American Cockroaches: Everything You Need to Know
Originally hailing from Africa and the Middle East, the American cockroach was brought to the U.S. in the early 1600’s and has been wreaking havoc ever since. The age-old war between property owners and these roaches rages on, but fortunately we are armed with knowledge of the enemy. Here is everything you need to know when you’re up against American cockroaches.
What do American cockroaches look like?
Also known as the palmetto bug, the water bug, or the Bombay canary, the American cockroach is the largest and one of the most commonly encountered home-invading roach species. Adults can reach up to 3 inches in length and they are reddish-brown in color. The area behind the roach’s head, called the pronotum, is outlined with a yellow band. They have six legs and a pair of filiform antennae. Adult American cockroaches develop wings and are able to glide for short distances.
Why are American cockroaches dangerous?
Cockroaches hang out in some filthy places- sewers, garbage, and decaying matter, to name a few. While in these places, the tiny spines on their legs and bodies pick up germs and pathogens, which then get transferred to any other surfaces the roaches walk over. This becomes extremely dangerous when roaches start walking across food prep surfaces or munching on stored food. Cockroaches are known to spread at least 33 types of bacteria, 6 species of parasitic worms, and 7 human pathogens. Most commonly, American cockroaches cause salmonellosis, gastroenteritis, dysentery, cholera, typhoid fever, and listeriosis. In addition to spreading illness, cockroaches can cause allergic reactions and asthma symptoms, particularly in children.
When and where are American cockroaches active?
Contrary to popular belief, cockroaches cannot survive temperatures below 15 degrees Fahrenheit. In fact, their preferred temperature range is 70 to 80 degrees Fahrenheit, so they are most active during the spring and summer. American roaches usually enter diapause for the winter, but if they are living indoors they can be active year-round. They are nocturnal and prefer warm, humid, dark environments. Outdoors, they usually live in damp, shady areas like flower beds. Indoors, they can be found in basements, bathrooms, food prep and storage areas, boiler rooms, laundry rooms, and steam tunnels.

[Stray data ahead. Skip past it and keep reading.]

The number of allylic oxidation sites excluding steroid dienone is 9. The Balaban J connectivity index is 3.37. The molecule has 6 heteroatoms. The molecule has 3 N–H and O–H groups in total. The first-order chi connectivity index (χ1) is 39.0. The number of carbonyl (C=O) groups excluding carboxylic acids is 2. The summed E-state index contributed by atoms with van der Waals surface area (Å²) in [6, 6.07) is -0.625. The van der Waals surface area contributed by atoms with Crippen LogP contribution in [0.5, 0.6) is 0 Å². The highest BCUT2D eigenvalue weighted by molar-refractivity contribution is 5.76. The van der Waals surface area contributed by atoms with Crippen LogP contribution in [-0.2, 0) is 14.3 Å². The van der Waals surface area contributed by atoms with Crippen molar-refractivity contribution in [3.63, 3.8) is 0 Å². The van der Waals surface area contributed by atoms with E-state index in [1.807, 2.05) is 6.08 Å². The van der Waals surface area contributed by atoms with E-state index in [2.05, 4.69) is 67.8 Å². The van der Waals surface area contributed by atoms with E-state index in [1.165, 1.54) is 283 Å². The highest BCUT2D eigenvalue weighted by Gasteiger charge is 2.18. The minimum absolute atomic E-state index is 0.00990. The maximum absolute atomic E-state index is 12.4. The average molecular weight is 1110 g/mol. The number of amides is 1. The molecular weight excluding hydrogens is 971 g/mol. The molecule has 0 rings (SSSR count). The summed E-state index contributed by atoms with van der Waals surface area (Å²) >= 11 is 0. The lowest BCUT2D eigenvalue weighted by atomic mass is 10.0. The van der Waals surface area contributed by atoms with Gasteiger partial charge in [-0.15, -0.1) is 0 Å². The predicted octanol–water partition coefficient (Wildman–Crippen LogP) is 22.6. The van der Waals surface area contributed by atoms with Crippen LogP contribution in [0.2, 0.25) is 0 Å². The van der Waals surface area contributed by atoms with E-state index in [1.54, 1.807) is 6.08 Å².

Why do American cockroaches infest buildings?
American cockroaches usually prefer to stay outside, but they may enter homes and businesses if there is a food shortage outdoors, or if the weather changes significantly. They commonly enter buildings through drains, cracks, gaps around windows and doors, sewer pipes, garages, and basement windows.
Signs of an infestation
There are four main indicators of a cockroach infestation:
American cockroaches always leave droppings in their hiding and feeding spots. Their droppings are small, dark, and cylindrical with blunt ends and ridges on the sides. American roach droppings are sometimes mistaken for mouse droppings. They can be told apart by their ends; mouse droppings are pointed at each end, not blunt.
- Egg Capsules
Egg capsules can contain as many as 16 American cockroach eggs and can usually be found in warm areas close to a food source like kitchens, cabinets, basements, and behind appliances. Keep an eye out for purse-shaped capsules that are dark in color and roughly 8 mm long.
- Musty Odor
American cockroaches produce a pheromone which they use to locate each other. Unfortunately, the pheromone has an odor and can cause infested properties to smell musty. Rooms where roaches are more active may have a stronger smell.
Finally, seeing cockroaches scurrying around is a sure sign of an infestation, especially if any are spotted during the daytime. Since they are nocturnal creatures, they almost never venture out of hiding during the day and if they do, it is due to a lack of space from overpopulation- in other words, a severe infestation.
Preventing American cockroaches
Cockroaches are resilient pests, but luckily there are steps that can be taken to prevent an infestation. Here are some pro tips to keep American roaches out:
- Eliminate all possible entrances- pests cannot infest a place they can’t access. Use a silicone-based caulk to seal cracks and crevices in the foundation and walls, as well as those around doors and windows. Make sure all weather stripping and screens are undamaged, and replace them if they are. Place mesh covers over vents and holes where utility wires enter. Inspect packages before bringing them inside as well, as cockroaches love to hitchhike on cardboard.
- Roaches like to have plenty of places to hide, so try to minimize clutter both indoors and out. Inside, try to store items and boxes in a way that does not create hiding spots- for instance, do not keep too many boxes in one room. In the yard, remove debris and leaf piles.
- Do not provide roaches with any food sources. Store all food, including pet food, in airtight containers. Do not leave pet food out overnight. Promptly clean up all food scraps and dispose of them in a lidded garbage can. Garbage disposals and indoor garbage cans should be emptied regularly. Try not to leave dirty dishes in the sink, especially overnight.
- Address any plumbing issues as soon as they arise. Leaks and clogs can create damp areas which will attract American cockroaches.
Cockroaches of any kind are not a pest that can be ignored. If signs of roach activity are popping up around your property, call Twin-Boro today and we’ll build a plan tailored to your roach requirements.